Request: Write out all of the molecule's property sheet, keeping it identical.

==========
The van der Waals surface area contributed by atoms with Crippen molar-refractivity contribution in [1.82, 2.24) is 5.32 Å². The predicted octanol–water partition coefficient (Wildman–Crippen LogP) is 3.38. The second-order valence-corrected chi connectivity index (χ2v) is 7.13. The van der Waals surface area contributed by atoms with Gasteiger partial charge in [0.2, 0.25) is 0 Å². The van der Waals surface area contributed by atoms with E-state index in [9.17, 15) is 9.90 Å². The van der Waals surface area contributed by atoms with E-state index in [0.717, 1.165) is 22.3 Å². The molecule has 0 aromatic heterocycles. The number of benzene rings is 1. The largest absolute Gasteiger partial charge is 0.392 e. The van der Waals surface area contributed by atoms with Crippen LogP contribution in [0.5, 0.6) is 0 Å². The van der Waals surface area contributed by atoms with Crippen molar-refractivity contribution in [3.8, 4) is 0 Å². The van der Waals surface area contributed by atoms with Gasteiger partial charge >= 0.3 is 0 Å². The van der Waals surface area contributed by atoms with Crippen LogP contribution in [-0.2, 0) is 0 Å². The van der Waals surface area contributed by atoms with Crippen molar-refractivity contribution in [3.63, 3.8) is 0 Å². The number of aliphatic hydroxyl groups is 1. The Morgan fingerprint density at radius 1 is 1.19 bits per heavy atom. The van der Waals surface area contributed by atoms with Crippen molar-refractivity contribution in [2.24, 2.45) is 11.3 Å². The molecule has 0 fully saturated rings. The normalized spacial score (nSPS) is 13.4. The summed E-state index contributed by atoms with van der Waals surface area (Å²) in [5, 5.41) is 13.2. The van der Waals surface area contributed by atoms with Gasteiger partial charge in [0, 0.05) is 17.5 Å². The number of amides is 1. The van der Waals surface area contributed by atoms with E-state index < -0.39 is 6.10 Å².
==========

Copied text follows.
The van der Waals surface area contributed by atoms with Crippen molar-refractivity contribution in [1.82, 2.24) is 5.32 Å². The predicted octanol–water partition coefficient (Wildman–Crippen LogP) is 3.38. The second-order valence-corrected chi connectivity index (χ2v) is 7.13. The van der Waals surface area contributed by atoms with Gasteiger partial charge in [0.2, 0.25) is 0 Å². The van der Waals surface area contributed by atoms with E-state index in [9.17, 15) is 9.90 Å². The van der Waals surface area contributed by atoms with E-state index in [0.717, 1.165) is 22.3 Å². The molecule has 0 aromatic heterocycles. The number of benzene rings is 1. The largest absolute Gasteiger partial charge is 0.392 e. The van der Waals surface area contributed by atoms with Crippen LogP contribution in [0.5, 0.6) is 0 Å². The van der Waals surface area contributed by atoms with Crippen molar-refractivity contribution in [3.8, 4) is 0 Å². The van der Waals surface area contributed by atoms with Gasteiger partial charge >= 0.3 is 0 Å². The van der Waals surface area contributed by atoms with Crippen LogP contribution in [-0.2, 0) is 0 Å². The van der Waals surface area contributed by atoms with Crippen molar-refractivity contribution in [3.63, 3.8) is 0 Å². The number of aliphatic hydroxyl groups is 1. The Morgan fingerprint density at radius 1 is 1.19 bits per heavy atom. The van der Waals surface area contributed by atoms with Crippen molar-refractivity contribution in [2.24, 2.45) is 11.3 Å². The molecule has 0 fully saturated rings. The normalized spacial score (nSPS) is 13.4. The summed E-state index contributed by atoms with van der Waals surface area (Å²) in [5, 5.41) is 13.2. The van der Waals surface area contributed by atoms with Gasteiger partial charge in [0, 0.05) is 17.5 Å². The number of amides is 1. The van der Waals surface area contributed by atoms with E-state index < -0.39 is 6.10 Å².